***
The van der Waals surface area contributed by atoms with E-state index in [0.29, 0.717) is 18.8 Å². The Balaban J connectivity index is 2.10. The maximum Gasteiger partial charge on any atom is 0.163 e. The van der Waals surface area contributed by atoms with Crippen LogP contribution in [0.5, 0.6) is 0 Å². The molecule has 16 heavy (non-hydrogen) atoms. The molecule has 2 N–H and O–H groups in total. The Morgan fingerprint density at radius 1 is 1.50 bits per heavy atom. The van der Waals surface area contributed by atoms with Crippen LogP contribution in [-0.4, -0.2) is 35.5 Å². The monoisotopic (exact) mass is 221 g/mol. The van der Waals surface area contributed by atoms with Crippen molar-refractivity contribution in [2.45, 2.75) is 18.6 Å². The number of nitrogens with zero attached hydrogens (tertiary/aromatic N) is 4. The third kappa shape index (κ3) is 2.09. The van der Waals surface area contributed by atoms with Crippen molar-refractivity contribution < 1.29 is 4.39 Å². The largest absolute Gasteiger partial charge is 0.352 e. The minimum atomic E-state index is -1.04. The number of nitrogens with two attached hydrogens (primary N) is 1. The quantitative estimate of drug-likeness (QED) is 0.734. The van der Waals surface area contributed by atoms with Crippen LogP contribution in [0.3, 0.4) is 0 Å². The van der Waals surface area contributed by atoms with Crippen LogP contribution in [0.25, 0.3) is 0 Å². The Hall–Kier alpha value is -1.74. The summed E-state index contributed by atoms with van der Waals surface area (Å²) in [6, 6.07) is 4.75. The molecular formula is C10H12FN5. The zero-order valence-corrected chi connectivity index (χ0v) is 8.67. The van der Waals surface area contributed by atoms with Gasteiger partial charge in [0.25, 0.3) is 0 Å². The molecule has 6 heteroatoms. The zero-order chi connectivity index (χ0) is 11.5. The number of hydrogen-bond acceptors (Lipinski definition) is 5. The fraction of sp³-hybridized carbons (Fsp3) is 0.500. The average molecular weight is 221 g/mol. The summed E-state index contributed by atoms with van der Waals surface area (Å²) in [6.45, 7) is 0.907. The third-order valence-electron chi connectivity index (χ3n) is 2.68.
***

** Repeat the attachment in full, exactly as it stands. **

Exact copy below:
The van der Waals surface area contributed by atoms with E-state index in [0.29, 0.717) is 18.8 Å². The Balaban J connectivity index is 2.10. The maximum Gasteiger partial charge on any atom is 0.163 e. The van der Waals surface area contributed by atoms with Crippen LogP contribution in [0.5, 0.6) is 0 Å². The molecule has 16 heavy (non-hydrogen) atoms. The molecule has 2 N–H and O–H groups in total. The Morgan fingerprint density at radius 1 is 1.50 bits per heavy atom. The van der Waals surface area contributed by atoms with Crippen LogP contribution in [-0.4, -0.2) is 35.5 Å². The monoisotopic (exact) mass is 221 g/mol. The van der Waals surface area contributed by atoms with Crippen molar-refractivity contribution in [2.45, 2.75) is 18.6 Å². The number of nitrogens with zero attached hydrogens (tertiary/aromatic N) is 4. The third kappa shape index (κ3) is 2.09. The van der Waals surface area contributed by atoms with Crippen molar-refractivity contribution < 1.29 is 4.39 Å². The largest absolute Gasteiger partial charge is 0.352 e. The minimum atomic E-state index is -1.04. The number of nitrogens with two attached hydrogens (primary N) is 1. The quantitative estimate of drug-likeness (QED) is 0.734. The van der Waals surface area contributed by atoms with Crippen LogP contribution in [0.3, 0.4) is 0 Å². The van der Waals surface area contributed by atoms with Crippen LogP contribution in [0.25, 0.3) is 0 Å². The Hall–Kier alpha value is -1.74. The summed E-state index contributed by atoms with van der Waals surface area (Å²) in [6, 6.07) is 4.75. The molecular formula is C10H12FN5. The zero-order valence-corrected chi connectivity index (χ0v) is 8.67. The van der Waals surface area contributed by atoms with Gasteiger partial charge in [0.25, 0.3) is 0 Å². The molecule has 6 heteroatoms. The zero-order chi connectivity index (χ0) is 11.5. The number of hydrogen-bond acceptors (Lipinski definition) is 5. The fraction of sp³-hybridized carbons (Fsp3) is 0.500. The average molecular weight is 221 g/mol. The summed E-state index contributed by atoms with van der Waals surface area (Å²) in [6.45, 7) is 0.907. The third-order valence-electron chi connectivity index (χ3n) is 2.68.